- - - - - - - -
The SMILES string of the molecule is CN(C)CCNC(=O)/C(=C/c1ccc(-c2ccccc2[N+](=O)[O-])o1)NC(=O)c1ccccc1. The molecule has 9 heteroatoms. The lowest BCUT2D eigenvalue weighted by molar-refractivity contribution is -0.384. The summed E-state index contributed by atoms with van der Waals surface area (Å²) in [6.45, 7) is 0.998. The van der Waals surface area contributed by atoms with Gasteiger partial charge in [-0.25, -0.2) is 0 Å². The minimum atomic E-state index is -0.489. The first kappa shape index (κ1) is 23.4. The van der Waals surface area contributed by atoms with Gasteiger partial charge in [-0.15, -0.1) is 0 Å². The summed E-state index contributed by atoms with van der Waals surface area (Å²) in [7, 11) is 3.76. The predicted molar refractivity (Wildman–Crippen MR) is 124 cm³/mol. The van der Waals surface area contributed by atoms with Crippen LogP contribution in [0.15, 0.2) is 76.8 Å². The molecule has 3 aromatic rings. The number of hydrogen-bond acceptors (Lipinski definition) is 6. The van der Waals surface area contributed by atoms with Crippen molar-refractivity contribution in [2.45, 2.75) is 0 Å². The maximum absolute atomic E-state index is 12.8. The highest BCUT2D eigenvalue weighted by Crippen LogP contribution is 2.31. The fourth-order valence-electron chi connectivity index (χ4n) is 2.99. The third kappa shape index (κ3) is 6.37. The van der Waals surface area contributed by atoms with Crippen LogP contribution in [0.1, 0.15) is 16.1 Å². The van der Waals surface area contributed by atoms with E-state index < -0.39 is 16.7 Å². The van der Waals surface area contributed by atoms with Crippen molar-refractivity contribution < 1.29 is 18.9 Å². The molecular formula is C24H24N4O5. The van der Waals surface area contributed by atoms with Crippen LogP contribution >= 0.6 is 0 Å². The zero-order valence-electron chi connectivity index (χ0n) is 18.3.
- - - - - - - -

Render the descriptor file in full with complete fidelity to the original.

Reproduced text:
The SMILES string of the molecule is CN(C)CCNC(=O)/C(=C/c1ccc(-c2ccccc2[N+](=O)[O-])o1)NC(=O)c1ccccc1. The molecule has 9 heteroatoms. The lowest BCUT2D eigenvalue weighted by molar-refractivity contribution is -0.384. The summed E-state index contributed by atoms with van der Waals surface area (Å²) in [6.45, 7) is 0.998. The van der Waals surface area contributed by atoms with Gasteiger partial charge in [-0.25, -0.2) is 0 Å². The minimum atomic E-state index is -0.489. The first kappa shape index (κ1) is 23.4. The van der Waals surface area contributed by atoms with Gasteiger partial charge in [-0.15, -0.1) is 0 Å². The summed E-state index contributed by atoms with van der Waals surface area (Å²) in [7, 11) is 3.76. The predicted molar refractivity (Wildman–Crippen MR) is 124 cm³/mol. The van der Waals surface area contributed by atoms with Crippen LogP contribution in [0.15, 0.2) is 76.8 Å². The molecule has 3 aromatic rings. The number of hydrogen-bond acceptors (Lipinski definition) is 6. The van der Waals surface area contributed by atoms with Crippen molar-refractivity contribution in [2.45, 2.75) is 0 Å². The maximum absolute atomic E-state index is 12.8. The highest BCUT2D eigenvalue weighted by Crippen LogP contribution is 2.31. The fourth-order valence-electron chi connectivity index (χ4n) is 2.99. The third kappa shape index (κ3) is 6.37. The van der Waals surface area contributed by atoms with Crippen LogP contribution in [0.1, 0.15) is 16.1 Å². The van der Waals surface area contributed by atoms with E-state index < -0.39 is 16.7 Å². The van der Waals surface area contributed by atoms with Crippen molar-refractivity contribution < 1.29 is 18.9 Å². The molecular formula is C24H24N4O5. The van der Waals surface area contributed by atoms with Crippen LogP contribution >= 0.6 is 0 Å². The zero-order valence-electron chi connectivity index (χ0n) is 18.3.